Date of Award


Degree Type


Degree Name

Master of Science (MS)



Committee Chair(s)

Brian McCuskey


Brian McCuskey


Christine Cooper-Rompato


Jessica Rivera-Mueller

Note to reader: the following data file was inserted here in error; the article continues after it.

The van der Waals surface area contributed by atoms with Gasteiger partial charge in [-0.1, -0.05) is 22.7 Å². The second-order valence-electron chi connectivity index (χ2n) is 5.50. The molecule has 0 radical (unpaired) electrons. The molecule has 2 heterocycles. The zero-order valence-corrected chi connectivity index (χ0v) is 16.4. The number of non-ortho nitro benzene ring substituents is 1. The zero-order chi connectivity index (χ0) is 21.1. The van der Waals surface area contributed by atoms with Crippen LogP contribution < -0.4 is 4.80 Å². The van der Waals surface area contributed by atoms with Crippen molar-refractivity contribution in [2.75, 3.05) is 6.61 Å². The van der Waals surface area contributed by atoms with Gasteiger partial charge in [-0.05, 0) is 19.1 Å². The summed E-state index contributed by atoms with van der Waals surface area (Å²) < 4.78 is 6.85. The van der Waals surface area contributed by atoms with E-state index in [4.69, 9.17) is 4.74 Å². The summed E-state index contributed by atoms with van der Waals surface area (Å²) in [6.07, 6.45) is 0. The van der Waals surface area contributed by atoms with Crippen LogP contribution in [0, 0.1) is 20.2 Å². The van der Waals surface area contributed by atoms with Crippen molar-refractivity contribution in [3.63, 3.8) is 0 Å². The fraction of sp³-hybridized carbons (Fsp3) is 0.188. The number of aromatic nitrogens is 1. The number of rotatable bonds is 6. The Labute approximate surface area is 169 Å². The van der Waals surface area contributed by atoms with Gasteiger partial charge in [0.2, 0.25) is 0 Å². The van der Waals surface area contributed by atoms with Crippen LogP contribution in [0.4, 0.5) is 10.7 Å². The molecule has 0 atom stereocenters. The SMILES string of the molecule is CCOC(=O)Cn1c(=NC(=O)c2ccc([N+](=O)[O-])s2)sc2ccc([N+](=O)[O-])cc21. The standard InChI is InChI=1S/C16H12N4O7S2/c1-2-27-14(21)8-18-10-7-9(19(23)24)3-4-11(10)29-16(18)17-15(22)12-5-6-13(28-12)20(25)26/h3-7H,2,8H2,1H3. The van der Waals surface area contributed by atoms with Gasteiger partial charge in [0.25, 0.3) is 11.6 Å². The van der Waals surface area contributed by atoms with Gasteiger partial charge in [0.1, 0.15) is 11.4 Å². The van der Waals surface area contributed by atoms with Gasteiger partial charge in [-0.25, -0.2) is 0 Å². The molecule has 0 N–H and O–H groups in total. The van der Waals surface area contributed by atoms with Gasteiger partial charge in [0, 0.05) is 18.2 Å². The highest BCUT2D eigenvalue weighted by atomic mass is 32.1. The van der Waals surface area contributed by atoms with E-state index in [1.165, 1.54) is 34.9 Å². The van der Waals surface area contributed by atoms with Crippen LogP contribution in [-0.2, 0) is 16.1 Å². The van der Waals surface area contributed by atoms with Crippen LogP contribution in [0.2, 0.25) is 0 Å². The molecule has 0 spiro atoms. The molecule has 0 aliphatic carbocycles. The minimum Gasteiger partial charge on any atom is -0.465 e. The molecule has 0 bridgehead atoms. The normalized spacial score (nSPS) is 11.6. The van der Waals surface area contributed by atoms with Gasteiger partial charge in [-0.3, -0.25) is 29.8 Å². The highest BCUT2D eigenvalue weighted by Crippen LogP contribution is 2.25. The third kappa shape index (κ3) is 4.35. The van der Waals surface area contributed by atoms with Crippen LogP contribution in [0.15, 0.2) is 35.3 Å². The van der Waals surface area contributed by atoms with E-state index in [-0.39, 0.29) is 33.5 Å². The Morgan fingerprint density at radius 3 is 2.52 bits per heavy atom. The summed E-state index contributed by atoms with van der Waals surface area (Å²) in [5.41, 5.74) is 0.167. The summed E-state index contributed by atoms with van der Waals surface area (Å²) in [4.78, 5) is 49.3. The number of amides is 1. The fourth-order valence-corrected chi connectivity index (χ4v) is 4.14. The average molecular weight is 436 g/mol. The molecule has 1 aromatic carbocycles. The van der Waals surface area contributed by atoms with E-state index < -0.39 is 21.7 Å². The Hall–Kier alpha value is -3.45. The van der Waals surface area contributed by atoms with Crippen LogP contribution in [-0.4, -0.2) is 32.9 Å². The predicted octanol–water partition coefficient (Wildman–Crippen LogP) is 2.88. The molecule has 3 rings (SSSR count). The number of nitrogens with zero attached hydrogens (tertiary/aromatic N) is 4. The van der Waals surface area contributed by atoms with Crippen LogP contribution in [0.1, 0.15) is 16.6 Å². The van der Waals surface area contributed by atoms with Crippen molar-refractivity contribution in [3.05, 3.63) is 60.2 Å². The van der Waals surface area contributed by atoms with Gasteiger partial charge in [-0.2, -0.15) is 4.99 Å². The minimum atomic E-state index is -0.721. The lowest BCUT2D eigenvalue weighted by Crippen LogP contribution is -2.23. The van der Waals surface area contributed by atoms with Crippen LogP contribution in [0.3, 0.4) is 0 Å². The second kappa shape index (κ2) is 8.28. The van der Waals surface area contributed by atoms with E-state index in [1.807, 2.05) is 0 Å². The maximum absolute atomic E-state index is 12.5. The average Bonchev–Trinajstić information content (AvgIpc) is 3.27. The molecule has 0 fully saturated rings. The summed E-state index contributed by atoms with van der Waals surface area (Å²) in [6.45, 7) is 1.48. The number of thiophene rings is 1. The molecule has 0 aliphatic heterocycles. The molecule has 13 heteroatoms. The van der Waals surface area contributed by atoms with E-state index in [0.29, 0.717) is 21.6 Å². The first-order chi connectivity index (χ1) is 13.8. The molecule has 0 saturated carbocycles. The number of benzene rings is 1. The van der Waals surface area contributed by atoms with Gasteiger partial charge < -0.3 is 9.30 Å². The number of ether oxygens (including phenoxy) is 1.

Food in detective fiction functions in multiple ways. It can heighten realism, enhance the setting, and even act as a murder weapon. While there are books and published articles dedicated to analyzing food as a literary device in detective fiction, this essay investigates how the culinary knowledge of a detective can signify larger ideological meanings regarding gender, class, and identity. For example, a dinner of curried mutton acts as a clue to the mystery for Sherlock Holmes in “Silver Blaze,” but for readers the meal can illustrate Holmes’s relationship with Victorian masculinity and imperialism. This essay builds on the work of authors such as Pierre Verdaguer, Beth Kalikoff, Andrea Hynynen, Angelica Michelis, and Silvia Baučeková. I compare the culinary knowledge of two professional male detectives – Sherlock Holmes and Hercule Poirot – with the culinary knowledge of an amateur female sleuth – Miss Marple. This analysis differs from scholars such a Baučeková's by looking at more than one author and focusing on the culinary knowledge of a detective as well as the food they consume to gain larger cultural context. With all the clues, weapons, and red herrings found within detective fiction, it can be difficult to look beyond “whodunit.” This essay points readers to specific instances and dishes in the works of Arthur Conon Doyle and Agatha Christie where food proves to be more than a clue to the mystery.